What is diabetes

What is Type 1 diabetes?

Type 1 diabetes is an autoimmune disease that causes the insulin-producing cells in the pancreas to be destroyed: in simple terms, the body attacks itself – and scientists are still unsure why this happens. The body is, therefore, unable to produce enough insulin to adequately regulate blood glucose levels, and the condition must be treated with injections or an insulin pump.

Typically, Type 1 diabetes is diagnosed much earlier in life than Type 2 – in fact, the two types were previous called juvenile-onset diabetes and adult-onset diabetes. Both types of diabetes have potentially serious implications for the long-term health of the sufferer – and both require costly, and ongoing treatment.

How much does Type 1 diabetes cost the NHS?

According to a report written by the York Health Economic Consortium, the treatment of Type 1 diabetes – including the resulting complications – accounts for 10% of total NHS spending on the disease. Despite Type 2 diabetes becoming more prevalent, the proportion of total spending on Type 1 diabetes is projected to remain constant at around 10% of the total cost.

This simple fact raises very serious questions not only for sufferers of Type 1 diabetes – but for anyone with a chronic condition which will require long-term treatment.

Here’s what Barbara Young, Chief Executive of Diabetes UK, has to say.

“Without urgent action, the already huge sums of money being spent on treating diabetes will rise to unsustainable levels that threaten to bankrupt the NHS. But the most shocking part [of this report] is that four-fifths of NHS diabetes spending goes on treating complications that in many cases could have been prevented.”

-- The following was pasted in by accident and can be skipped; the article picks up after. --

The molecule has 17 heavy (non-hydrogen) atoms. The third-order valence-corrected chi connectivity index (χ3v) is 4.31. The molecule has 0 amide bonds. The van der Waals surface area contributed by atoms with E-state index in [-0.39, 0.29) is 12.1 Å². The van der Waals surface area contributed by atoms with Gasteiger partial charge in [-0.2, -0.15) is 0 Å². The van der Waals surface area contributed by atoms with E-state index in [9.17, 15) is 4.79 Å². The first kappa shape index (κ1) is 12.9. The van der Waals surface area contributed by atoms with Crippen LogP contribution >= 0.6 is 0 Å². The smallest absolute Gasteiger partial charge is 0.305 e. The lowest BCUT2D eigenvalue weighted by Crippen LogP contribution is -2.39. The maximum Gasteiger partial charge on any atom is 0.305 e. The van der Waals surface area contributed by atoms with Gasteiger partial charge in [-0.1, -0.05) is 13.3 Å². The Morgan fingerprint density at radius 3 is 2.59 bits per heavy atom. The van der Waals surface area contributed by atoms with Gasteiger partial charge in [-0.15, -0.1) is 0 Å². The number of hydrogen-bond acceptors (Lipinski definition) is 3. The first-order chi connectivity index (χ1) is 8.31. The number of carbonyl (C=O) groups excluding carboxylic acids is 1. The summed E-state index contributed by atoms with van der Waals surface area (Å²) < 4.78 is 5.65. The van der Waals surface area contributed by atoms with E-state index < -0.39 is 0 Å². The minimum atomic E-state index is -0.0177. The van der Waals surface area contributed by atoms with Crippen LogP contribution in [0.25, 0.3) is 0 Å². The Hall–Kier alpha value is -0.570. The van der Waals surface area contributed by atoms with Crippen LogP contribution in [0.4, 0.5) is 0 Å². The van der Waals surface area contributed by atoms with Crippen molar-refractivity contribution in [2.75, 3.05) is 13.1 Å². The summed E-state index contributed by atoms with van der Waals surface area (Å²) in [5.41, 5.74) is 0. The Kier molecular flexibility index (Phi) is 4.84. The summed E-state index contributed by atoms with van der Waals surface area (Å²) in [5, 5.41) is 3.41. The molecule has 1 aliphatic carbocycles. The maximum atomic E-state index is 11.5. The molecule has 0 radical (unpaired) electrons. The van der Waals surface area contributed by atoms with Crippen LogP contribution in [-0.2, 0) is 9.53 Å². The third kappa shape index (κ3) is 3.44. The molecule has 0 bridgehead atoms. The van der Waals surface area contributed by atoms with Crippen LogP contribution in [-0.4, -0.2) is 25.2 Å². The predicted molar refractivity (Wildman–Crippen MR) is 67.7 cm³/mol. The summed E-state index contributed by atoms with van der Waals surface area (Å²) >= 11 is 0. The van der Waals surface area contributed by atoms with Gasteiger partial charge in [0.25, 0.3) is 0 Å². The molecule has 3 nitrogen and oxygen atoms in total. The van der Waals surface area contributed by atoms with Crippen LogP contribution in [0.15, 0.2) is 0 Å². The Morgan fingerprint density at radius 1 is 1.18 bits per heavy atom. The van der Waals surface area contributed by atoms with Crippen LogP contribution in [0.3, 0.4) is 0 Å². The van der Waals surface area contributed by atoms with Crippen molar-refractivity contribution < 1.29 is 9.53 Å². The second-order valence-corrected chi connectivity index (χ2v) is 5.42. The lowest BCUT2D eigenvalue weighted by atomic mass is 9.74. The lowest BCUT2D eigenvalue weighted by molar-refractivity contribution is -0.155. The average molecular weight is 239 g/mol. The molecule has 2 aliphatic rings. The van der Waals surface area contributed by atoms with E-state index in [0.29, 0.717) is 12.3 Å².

In simple terms, Barbara Young is saying that we cannot afford the ongoing treatment: that the campaigns to date have not worked and people need to take more responsibility for their own health. They cannot ignore their health and expect the NHS to pick up an unlimited bill for an indefinite period. Sooner or later the politicians will have to address this issue.

The long-term outlook

Long term there are only three possible solutions: people pay for their own health care, either directly or through some form of medical insurance; there is a massive rise in taxation – or a huge number of people in the UK eat less and exercise more. Right now, the third option looks the least likely.

But where does that leave Type 1 diabetes sufferers – and, by extension, anyone with a condition diagnosed in childhood? After all, being diagnosed with ‘juvenile-onset diabetes’ when you are seven years old is not a condition that “could have been prevented.”

Ultimately the UK must move to some form of insurance based healthcare and/or an NHS that is no longer ‘free at the point of delivery.’ The combination of demographics and advances in medicine make that all but inevitable. But where will that leave the 400,000 people in the UK with Type 1 diabetes? They will not be able to obtain medical insurance to cover the condition and – in far too many cases – they will not be able to afford to pay for the cost of treatment.

The same holds true for anyone with a long-term condition diagnosed at an early age. This is a nettle which the country has to grasp sooner rather than later: sadly, no-one in power shows any signs of doing so.